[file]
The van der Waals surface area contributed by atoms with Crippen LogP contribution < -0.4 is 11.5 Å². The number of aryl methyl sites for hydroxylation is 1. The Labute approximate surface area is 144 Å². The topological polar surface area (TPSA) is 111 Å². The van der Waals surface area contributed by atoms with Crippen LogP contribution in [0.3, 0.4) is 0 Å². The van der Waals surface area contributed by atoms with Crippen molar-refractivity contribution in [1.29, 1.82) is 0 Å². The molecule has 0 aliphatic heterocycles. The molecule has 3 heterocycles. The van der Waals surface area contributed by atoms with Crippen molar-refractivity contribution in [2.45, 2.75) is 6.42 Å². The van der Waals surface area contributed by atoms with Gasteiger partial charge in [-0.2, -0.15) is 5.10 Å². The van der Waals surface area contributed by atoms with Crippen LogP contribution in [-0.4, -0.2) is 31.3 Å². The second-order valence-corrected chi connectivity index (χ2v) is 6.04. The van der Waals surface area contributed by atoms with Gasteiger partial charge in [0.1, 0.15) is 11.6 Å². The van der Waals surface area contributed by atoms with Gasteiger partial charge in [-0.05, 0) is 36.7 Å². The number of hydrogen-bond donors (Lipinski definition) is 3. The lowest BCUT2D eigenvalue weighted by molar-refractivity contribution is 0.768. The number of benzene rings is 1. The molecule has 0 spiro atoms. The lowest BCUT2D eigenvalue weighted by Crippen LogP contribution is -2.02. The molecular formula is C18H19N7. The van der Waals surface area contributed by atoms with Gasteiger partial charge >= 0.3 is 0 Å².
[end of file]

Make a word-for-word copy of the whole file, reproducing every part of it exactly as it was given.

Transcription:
The van der Waals surface area contributed by atoms with Crippen LogP contribution < -0.4 is 11.5 Å². The number of aryl methyl sites for hydroxylation is 1. The Labute approximate surface area is 144 Å². The topological polar surface area (TPSA) is 111 Å². The van der Waals surface area contributed by atoms with Crippen LogP contribution in [0.3, 0.4) is 0 Å². The van der Waals surface area contributed by atoms with Crippen molar-refractivity contribution in [1.29, 1.82) is 0 Å². The molecule has 0 aliphatic heterocycles. The molecule has 3 heterocycles. The van der Waals surface area contributed by atoms with Crippen molar-refractivity contribution in [2.45, 2.75) is 6.42 Å². The van der Waals surface area contributed by atoms with Gasteiger partial charge in [-0.2, -0.15) is 5.10 Å². The van der Waals surface area contributed by atoms with Crippen LogP contribution in [-0.4, -0.2) is 31.3 Å². The second-order valence-corrected chi connectivity index (χ2v) is 6.04. The van der Waals surface area contributed by atoms with Gasteiger partial charge in [0.1, 0.15) is 11.6 Å². The van der Waals surface area contributed by atoms with Gasteiger partial charge in [-0.05, 0) is 36.7 Å². The number of hydrogen-bond donors (Lipinski definition) is 3. The lowest BCUT2D eigenvalue weighted by molar-refractivity contribution is 0.768. The number of benzene rings is 1. The molecule has 0 spiro atoms. The lowest BCUT2D eigenvalue weighted by Crippen LogP contribution is -2.02. The molecular formula is C18H19N7. The van der Waals surface area contributed by atoms with Gasteiger partial charge >= 0.3 is 0 Å².